Light floods into the studio newly occupied by Bridge Arts, the former Murray Bridge Regional Arts Society, diffused by the pine trees behind the old railway control building.
After leaving behind its old name along with the Studio Gallery on Railway Terrace, the group now occupies three rooms in the building near the Round House: the studio, plus a storeroom and office space.
Drawing tutor Mary Rawlings said Bridge Arts was well set up in its new home, and appreciated the help that had enabled it to get there: from Murray Bridge and District Historical Society's Peter Harden, Maureen Stones and Ken Wells, the Murray Bridge council's Malcolm Downey and Mayor Brenton Lewis.
Coming workshops at the new studio include painting on your iPad with Sue Foster on July 21, watercolour painting with Tony White on July 28, basket weaving with Pauline Hunter on August 18 and encaustic ironwork with Zilpa Van Der Gragt on September 11.
A welding workshop and a screening of the film Loving Vincent, an oil-painted animation about the artist Vincent Van Gough, are also in Bridge Arts' future plans.
"We're trying to make it a bit more social and all-encompassing ... to expand our horizons and try to get more people involved," Ms Rawlings said.
The group's members include many beginners, some who have not used their artistic skills in many years, and established artists as well.
In an email, Bridge Arts' Dianne Dawson said she was excited that the group could become part of a developing cultural precinct within the railway buildings and nearby Round House.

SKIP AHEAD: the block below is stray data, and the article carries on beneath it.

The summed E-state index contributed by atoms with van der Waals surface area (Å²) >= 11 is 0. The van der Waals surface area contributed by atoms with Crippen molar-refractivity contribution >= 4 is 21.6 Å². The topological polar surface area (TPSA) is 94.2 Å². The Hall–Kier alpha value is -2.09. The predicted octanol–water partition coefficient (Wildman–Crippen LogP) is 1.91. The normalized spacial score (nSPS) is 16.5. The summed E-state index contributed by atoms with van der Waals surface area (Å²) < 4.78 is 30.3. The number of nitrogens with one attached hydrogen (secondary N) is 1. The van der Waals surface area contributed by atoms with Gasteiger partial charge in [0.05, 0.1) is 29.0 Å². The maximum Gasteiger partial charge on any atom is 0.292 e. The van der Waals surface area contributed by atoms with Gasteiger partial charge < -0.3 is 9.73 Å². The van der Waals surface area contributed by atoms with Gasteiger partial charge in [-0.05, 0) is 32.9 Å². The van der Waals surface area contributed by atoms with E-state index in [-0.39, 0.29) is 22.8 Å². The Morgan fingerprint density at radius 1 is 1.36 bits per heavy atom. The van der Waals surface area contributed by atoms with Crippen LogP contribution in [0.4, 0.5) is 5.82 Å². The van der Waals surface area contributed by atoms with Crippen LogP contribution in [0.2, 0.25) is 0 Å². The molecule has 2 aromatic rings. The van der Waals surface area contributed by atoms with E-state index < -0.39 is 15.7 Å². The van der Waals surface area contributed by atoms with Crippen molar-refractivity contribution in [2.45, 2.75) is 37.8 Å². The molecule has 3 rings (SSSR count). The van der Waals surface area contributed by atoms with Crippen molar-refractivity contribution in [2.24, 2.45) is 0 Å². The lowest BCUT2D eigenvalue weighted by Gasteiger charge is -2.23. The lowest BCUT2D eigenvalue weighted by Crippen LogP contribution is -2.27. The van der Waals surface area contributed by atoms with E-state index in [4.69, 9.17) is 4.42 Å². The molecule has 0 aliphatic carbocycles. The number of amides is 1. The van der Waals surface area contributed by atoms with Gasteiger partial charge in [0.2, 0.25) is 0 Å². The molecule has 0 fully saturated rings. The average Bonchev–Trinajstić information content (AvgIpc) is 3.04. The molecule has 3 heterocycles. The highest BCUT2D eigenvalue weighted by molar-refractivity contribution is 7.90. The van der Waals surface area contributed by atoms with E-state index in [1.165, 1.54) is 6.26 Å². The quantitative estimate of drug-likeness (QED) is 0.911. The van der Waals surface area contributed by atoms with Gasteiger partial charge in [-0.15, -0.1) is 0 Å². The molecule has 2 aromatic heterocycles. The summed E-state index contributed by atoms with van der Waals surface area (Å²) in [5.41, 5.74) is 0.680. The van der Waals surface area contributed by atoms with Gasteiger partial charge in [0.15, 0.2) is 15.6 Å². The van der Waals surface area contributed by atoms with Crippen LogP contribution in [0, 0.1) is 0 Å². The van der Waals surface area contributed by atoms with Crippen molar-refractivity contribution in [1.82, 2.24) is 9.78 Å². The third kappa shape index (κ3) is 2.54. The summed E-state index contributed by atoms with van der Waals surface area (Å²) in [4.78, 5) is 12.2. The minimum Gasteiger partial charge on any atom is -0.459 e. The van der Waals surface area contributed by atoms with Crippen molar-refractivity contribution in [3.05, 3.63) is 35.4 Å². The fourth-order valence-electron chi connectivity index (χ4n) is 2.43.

"We can all work together to promote culture, arts and history for not only the community, but more importantly for tourism," she said.
In future, she expected signage opposite the Bridgeport Hotel would direct visitors towards the precinct.
Art persists despite gallery’s closure
Like Bridge Arts, ceramic artist Rose Walker found herself looking for a new home base when Murray Bridge Studio Gallery closed.
However, she now plans to take four students on at her own studio from next month, and said she looked forward to watching them progress.
"They start with a lump of clay and turn it to a masterpiece that they get the pleasure out of using," she said.
"There is something special about using pieces that are handmade."
Ms Walker has studied in Canberra, undertaken a residency in China and exhibited around Australia.
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